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Dismissal of Salafist aide not linked to political affiliation: Egypt presidency
Recent sacking of Salafist presidential aide not driven by political considerations, presidency asserts; Move is expected to widen rift between Egypt's Brotherhood, Salafist Nour Party
Ayat Al-Tawy, Tuesday 19 Feb 2013
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Salafist advisor
Former presidential advisor for environmental affairs Khaled Alam El-Din (Photo: Ahram Arabic)

The dismissal on Sunday of President Mohamed Morsi's Salafist advisor Khaled Alam El-Din was as an attempt to prevent the presidency's image from being tarnished, the presidential office asserted in a Tuesday morning statement.

Alam El-Din, appointed last August as the president's advisor for environmental affairs, is a leading member of the Salafist Nour Party.

"The dismissal had nothing to do with [Alam El-Din's] political affiliations," the statement read. "The presidency maintains its respect and recognition of all political parties and the vital role they play in enriching the Egyptian political scene, including the Nour Party."

Alam El-Din, for his part, says he has yet to be officially notified of the decision. He has also vowed to sue the presidency for alleged slander.

In a furious response to the move on Monday, Nour Party spokesman Nader Bakkar said on Twitter: "If the presidency's dismissals are based merely on allegations, so then President Morsi should resign given that some of his subordinates are suspected of having intentionally killed protesters."

In a similar vein, leading member of the moderate-Islamist Wasat Party on Tuesday bashed the methods employed to sack Alam El-Din and how allegations against him had been aired in public.

Alam El-Din, who broke down in tears during a televised news conference held by his party on Monday, denied allegations that he had abused his presidential advisory post, describing his dismissal as a "stab in the back by those that I trusted."

The dismissed advisor also lambasted the presidency for its alleged inability to administer the country, an accusation that has served to heighten mounting tension within Egypt's Islamist current.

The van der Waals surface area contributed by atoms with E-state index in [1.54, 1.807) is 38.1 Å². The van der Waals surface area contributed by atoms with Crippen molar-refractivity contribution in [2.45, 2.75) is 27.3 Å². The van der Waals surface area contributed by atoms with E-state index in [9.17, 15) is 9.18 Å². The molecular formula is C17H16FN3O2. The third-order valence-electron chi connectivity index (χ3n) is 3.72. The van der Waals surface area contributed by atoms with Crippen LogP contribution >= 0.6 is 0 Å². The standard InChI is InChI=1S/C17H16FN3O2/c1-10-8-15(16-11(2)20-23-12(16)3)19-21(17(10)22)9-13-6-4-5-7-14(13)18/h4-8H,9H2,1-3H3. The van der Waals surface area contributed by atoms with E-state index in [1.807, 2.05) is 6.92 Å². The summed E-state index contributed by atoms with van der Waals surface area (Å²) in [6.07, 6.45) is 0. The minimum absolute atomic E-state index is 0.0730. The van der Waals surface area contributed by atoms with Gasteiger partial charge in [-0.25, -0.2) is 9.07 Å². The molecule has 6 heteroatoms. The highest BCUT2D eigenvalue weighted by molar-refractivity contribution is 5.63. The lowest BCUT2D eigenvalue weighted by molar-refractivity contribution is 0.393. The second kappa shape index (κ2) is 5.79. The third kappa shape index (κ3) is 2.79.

Nevertheless, party head Younis Makhioun declared on Facebook: "The party remains devoted to serving the country in pursuit of justice, reform and cohesion."

For its part, the Muslim Brotherhood's Freedom and Justice Party, from which President Mohamed Morsi hails, denied that it had played any role in the decision.

On Monday, another Salafist adviser to the president resigned in solidarity with Alam El-Din. Basam Zarqa, also a member of the Salafist Nour Party, resigned in protest after the presidency refused to issue an apology for sacking Alam El-Din.

The dismissal of Alam Al-Din and the ensuing resignation of Zarqa represent another sign of tension between President Morsi's Brotherhood and its Islamist ally ahead of Egypt's upcoming parliamentary elections, which are expected to see fierce competition between the two Islamist parties.

A recent initiative proposed by the Nour Party, in which it joined forces with the opposition National Salvation Front (NSF), adopted several of the opposition's demands. The party's ongoing criticism of the government's methods of dealing with anti-state protesters has also served to foster divisions within the Islamist current.

The rift between the country's two leading Islamist parties is expected to deepen after the High Constitutional Court on Monday rejected a draft parliamentary elections law presented by Egypt's Islamist-led parliament. 





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